The Newfangled Gramma had what has often been called a “bad hip,” as did both of her beloved oldfangled grammas. Back the 1950s, however, grammas with bad hips gritted their dentures and
limped; they wobbled; they ached; they poked butts with their canes when people ignored them. The upside? They predicted weather: “It’s gonna rain. I can feel it in my hip.” They swallowed aspirin by the handful and toughed it out.
On Oct. 5, this Newfangled Gramma allowed a well-respected, highly praised, experienced orthopedic surgeon to slice open her left butt from cheek to mid-thigh, saw off the top part of her femur with a power saw and (this is how she pictures the scene) toss that nasty, moth-eaten, eroded arthritic excuse for a bone over his shoulder. He replaced the worn out joint with a new ball and joint thingie made out of metal (which he showed her, in his office, a few weeks earlier), then stitched and glued the old muscles and tendons and fat and skin and assorted interior stuff back together.
It sounds scary and the NG was worried. The first few post-op days were not as scary as feared.
After the third day, once the anesthetic had drained off or trickled away, the future looked even more
promising. Pain was much less than anticipated, considering the frightening details of the procedure.
Hospital folk are demons about walking and exercising, beginning the day after surgery. Rightly so. By the third day the NG was cruising, albeit slowly, around the corridors with one of those two-wheeled walkers that really, really old people use. And loving it.
Then came rehab. NG went to what is called a sub acute rehabilitation facility, which means it’s a place where you get care and therapy, but with the goal of going home as soon as possible. The first few days, NG thought it was Hell’s waiting room.
It wasn’t. It got better and better, day by day, and so did she.
Here are six things the NG learned about sub acute rehabilitation centers:
1. Sub acute rehab centers are not hospitals. Nor are they hotels. They are something in between and one has to take some of the responsibility for one’s own care and contentment.
2. When paired with the Roommate from Hell, speak up. Ask for a change. “Do you want to move?” the director asked. The NG (to her own amazement) said, “No. I want her to move. I like this room.” She was moved. Things perked up immediately. The NG's second roommate was a gem.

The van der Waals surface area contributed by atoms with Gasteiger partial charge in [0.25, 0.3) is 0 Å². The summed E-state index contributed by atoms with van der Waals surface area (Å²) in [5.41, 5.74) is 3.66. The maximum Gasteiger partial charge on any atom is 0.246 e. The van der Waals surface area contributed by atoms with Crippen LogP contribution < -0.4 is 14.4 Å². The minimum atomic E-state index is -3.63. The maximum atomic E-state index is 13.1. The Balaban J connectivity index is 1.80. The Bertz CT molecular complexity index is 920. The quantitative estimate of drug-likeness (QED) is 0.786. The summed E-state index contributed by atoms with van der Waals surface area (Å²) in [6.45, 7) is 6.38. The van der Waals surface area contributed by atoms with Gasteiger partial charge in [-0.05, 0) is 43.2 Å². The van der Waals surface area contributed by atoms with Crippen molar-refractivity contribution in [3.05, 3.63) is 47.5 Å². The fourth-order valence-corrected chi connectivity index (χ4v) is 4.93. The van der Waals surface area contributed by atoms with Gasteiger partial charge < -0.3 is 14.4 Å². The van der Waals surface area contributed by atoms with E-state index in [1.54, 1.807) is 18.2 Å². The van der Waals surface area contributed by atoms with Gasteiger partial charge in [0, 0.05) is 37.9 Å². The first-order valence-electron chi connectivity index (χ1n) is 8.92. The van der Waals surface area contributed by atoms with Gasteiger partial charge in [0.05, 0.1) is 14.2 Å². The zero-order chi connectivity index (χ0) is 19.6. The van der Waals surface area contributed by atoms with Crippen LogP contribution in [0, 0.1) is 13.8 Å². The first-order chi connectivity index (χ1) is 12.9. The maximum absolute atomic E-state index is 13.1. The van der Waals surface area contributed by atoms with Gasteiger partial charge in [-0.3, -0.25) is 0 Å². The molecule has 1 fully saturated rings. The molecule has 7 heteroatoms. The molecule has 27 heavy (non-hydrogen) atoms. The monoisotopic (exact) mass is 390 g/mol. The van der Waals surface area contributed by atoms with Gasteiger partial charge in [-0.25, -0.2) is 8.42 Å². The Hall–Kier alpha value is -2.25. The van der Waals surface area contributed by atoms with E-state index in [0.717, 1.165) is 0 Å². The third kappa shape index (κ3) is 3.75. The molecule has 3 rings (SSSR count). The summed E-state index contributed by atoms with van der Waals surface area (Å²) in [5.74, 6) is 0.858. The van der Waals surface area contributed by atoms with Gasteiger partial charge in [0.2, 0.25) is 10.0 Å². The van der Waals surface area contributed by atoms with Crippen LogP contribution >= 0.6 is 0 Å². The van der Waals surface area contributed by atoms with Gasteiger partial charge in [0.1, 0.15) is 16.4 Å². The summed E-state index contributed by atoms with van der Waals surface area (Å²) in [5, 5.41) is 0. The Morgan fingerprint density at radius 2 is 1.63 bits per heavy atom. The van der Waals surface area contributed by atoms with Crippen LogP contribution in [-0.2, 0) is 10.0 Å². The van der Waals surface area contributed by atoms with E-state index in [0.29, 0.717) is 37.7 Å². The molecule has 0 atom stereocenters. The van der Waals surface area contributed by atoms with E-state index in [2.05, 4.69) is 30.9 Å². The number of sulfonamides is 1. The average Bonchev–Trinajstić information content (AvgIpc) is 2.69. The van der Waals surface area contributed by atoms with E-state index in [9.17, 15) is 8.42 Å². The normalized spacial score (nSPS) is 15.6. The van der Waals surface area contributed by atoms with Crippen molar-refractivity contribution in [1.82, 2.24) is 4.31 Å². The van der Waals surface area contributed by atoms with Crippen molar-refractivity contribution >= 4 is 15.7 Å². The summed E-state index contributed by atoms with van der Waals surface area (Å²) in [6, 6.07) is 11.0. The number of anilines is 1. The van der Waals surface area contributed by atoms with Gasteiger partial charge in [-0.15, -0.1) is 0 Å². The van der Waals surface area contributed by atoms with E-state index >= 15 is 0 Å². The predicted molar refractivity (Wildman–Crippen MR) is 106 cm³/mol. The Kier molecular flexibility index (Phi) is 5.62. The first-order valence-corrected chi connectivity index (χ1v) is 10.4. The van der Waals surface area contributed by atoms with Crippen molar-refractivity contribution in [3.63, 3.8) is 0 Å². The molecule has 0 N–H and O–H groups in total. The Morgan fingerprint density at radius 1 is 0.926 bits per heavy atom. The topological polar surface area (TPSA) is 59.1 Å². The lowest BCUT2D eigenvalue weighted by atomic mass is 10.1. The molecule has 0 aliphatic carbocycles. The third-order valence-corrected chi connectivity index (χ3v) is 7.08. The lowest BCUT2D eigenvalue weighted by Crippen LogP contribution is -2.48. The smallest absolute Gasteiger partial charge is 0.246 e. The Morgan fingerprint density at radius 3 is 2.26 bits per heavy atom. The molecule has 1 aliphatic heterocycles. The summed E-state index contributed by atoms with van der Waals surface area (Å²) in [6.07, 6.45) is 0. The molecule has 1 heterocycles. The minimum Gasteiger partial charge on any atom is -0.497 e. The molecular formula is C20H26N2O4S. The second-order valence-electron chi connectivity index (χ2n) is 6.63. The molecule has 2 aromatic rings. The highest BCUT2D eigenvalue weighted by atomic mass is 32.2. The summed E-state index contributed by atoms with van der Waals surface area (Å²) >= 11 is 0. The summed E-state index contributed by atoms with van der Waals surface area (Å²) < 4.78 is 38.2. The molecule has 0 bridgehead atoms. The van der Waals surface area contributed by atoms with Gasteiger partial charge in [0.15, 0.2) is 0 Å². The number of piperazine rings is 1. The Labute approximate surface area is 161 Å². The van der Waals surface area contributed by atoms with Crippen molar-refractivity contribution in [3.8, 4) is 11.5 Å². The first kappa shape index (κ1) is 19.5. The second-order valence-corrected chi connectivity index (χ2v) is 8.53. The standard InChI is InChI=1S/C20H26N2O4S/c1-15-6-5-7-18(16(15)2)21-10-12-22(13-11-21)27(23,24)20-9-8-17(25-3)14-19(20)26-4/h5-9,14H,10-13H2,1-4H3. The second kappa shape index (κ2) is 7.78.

3. Requirements for respected nursing homes and rehab facilities are ridiculous when it comes to what passes for “restraining”patients. No, they can’t tie anyone to the bed. But they aren’t even allowed to put up those little side bars, like they do in hospitals. Oh, no. In a nursing home, that’s considered a restraint. Instead, they rig the beds of patients who cannot walk by themselves with a 100-decibel car alarms that go WHOOP WHOOP WHOOP WHOOP if the patient’s hand droops over the edge of the bed or if she turns over or if she wiggles her foot the wrong way. This is supposed to alert someone who is expected to come and either help the patient -- or if it’s a false alarm – turn the damn thing off. The NG didn’t require a car alarm, but the Roommate from Hell did. It went off roughly 10 times every hour, all night long, for two nights. Try getting some much-needed rest with that! The R from H also watched TV all night long, on high volume. Family Feud, the most inane game show ever invented. She was moved to another room and the NG’s new roommate was a delightful lady. The new roommate was also fitted with a car alarm device, but hers rarely sounded.
4. Get off the freaking pain meds that make stomachs feel like rats are running a maze in there. The NG has been trying to lose 20 pounds for the last 20 years. For seven days after hip replacement surgery, she was able to choke down less than 100 calories of nutritious food a day. Those maze-running rats never settled down. No food looked or tasted palatable. For the first time in the NG’s life --it will never happen again, trust me -- somebody asked if she wanted an appetite STIMULANT.) Ha. The NG ditched the pain meds and started eating again. The pain wasn’t that bad.
5. The NG soon found out via rumor, reputation and personal experience, that this particular rehab facility had the best bunch of occupational therapists and physical therapists ever put together in one place.
6. The NG also learned, by experience, that the way to make the best of 10 days in rehab is to get the hell out of her freaking room! The place had lots of possibilities for distraction, education and more. There was a lovely patio and garden and this has been a particularly mild Michigan October. There was a large dining area, a small dining room and a TV room big enough for two daughters and four grandchildren to gather and be boisterous. There were games to use – the NG played Scrabble on the patio one sunny afternoon with a visitor.
Now, almost three weeks after the surgery, the NG is getting around inside her own house with a cane and sometimes, an old-lady walker. The journey is nearly half over. Even though it was her left hip, the rule is no driving for eight weeks.
Only five weeks to go.